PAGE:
Mark Tibbetts, Data Scientist, hosted a session detailing applications of machine learning in an industrial setting.
OSLO, Norway -- I am on the train back to Oslo having spent the last few days in Geilo, Norway at the 2017 Geilo Winter School in eScience organized by SINTEF.
This year’s school covered Machine Learning, Deep Learning, and Data Analytics. With over 120 registered participants, the school brought together those interested in Machine Learning from a wide variety of research disciplines with representatives from both academia and private companies across Norway. Arundo’s data science team was invited by SINTEF to host a session on the applications of Machine Learning in an industrial setting and I volunteered to run that session.
I have worked at Arundo as a data scientist for 5 months and in that time, have come across a wide variety of interesting use cases for advanced analytics. I, therefore, used my time at the school to discuss some of those use cases, as well as outline some general good practice tips for collaborative data science projects. Other sessions in the school focused on understanding the implementation and use of Machine Learning tools, meaning the participants were all fully trained data scientists by the time I spoke to them. I decided to keep the technical content low and instead discuss some of the following points.
Data scientists regularly have to bridge the gap between their own domain of expertise and the variety of other people they might work with such as project managers, engineers, software developers and anyone else whose eyes glaze over at the first mention of a cost function. This means being able to communicate highly technical concepts in a clear and concise manner is a vital skill. Especially when that project manager has heard that using something called an SVM (support vector machine; a machine learning algorithm) with their data is going to change their world.
Rather than training and testing Machine Learning algorithms, much of a data scientist’s time with industrial data is spent understanding those data. That can include finding the data across multiple database archives, mapping sensor signals to physical variables perhaps in some hierarchical structure, assessing the completeness of available data for modeling, and determining how to scale an analysis from a few assets to hundreds.
If as a data scientist you are lucky enough to have ended up with a somewhat complete and well-mapped source of industrial data, then understanding the best strategy for applying Machine Learning techniques and choosing the best model is the next skill required. Even a straightforward classification problem can fail spectacularly if you forget that your input data is a time series and decide to construct and validate your model by randomly splitting your historical data into training and testing samples. A vital part of best practice for model construction is having a clear picture of how that model is going to be applied to future data. How will you re-train if future data drifts from your historical data? Or will you use adaptive learning? If your model construction strategy was wrong, the model will never provide insights of value.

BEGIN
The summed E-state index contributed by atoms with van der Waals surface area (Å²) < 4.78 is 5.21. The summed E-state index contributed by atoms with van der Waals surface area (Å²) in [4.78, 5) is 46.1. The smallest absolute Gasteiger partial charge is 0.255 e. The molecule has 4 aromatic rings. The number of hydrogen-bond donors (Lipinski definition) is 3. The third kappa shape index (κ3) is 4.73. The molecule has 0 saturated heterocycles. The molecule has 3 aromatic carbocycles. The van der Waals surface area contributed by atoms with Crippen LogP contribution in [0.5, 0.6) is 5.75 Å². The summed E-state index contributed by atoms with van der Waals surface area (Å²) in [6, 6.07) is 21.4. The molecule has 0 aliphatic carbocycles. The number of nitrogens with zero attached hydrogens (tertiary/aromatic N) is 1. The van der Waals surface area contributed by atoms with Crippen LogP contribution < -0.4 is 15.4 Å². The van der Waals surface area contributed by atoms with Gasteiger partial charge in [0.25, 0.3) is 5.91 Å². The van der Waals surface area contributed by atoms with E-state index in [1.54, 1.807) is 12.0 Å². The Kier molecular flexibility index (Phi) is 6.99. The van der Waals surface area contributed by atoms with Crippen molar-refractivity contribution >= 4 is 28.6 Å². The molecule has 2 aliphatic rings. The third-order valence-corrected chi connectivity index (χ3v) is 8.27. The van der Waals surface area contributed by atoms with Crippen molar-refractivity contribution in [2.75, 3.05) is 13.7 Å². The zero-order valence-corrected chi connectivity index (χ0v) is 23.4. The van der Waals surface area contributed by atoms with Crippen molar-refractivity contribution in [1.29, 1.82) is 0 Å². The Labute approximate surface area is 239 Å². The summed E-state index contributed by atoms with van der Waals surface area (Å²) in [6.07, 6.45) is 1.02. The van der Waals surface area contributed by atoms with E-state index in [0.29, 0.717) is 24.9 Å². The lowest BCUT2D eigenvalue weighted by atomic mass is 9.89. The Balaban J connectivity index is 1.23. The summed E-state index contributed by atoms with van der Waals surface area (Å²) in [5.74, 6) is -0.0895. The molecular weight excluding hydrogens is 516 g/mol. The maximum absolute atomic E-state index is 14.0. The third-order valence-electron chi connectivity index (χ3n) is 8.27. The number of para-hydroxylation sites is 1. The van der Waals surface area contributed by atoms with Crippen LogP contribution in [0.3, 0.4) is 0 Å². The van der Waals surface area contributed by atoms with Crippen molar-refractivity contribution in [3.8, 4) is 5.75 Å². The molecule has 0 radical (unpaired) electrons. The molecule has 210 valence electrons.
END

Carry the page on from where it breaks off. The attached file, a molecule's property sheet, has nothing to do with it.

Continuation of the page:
Even when you have constructed the perfect model, which is going to change the industrial world, it would not matter if you don’t have a clear strategy for how to apply that model to future data. Your model - and its industrial revolution - will likely die in a PowerPoint presentation, never to be mentioned again. You also need to convince the engineer who is going to be sitting in a control room and making decisions based on your model’s output, to trust that model. Those engineers will likely see your model as an un-intuitive black box, because how will you convince them otherwise? At Arundo, our DeepQ and LiveQ software solutions allow our data scientists deploy models immediately on new data and the social functions allow fast and direct communication between data scientists and engineers.
Finally, working as a data scientist with industrial data is a highly collaborative process. This means you need to understand good practice with project structure such as cookie cutter, using clear version and environment control, how to write modular and well-documented code, how to utilize cloud computing when data gets very large, and how to bookkeep complex data transformations either locally or in the cloud.
The school participants themselves contributed to some excellent discussions throughout the session around the above points. I hope they found my experiences and advice useful in their own careers. The slides and associated notebooks from my session will be available on the school’s webpage.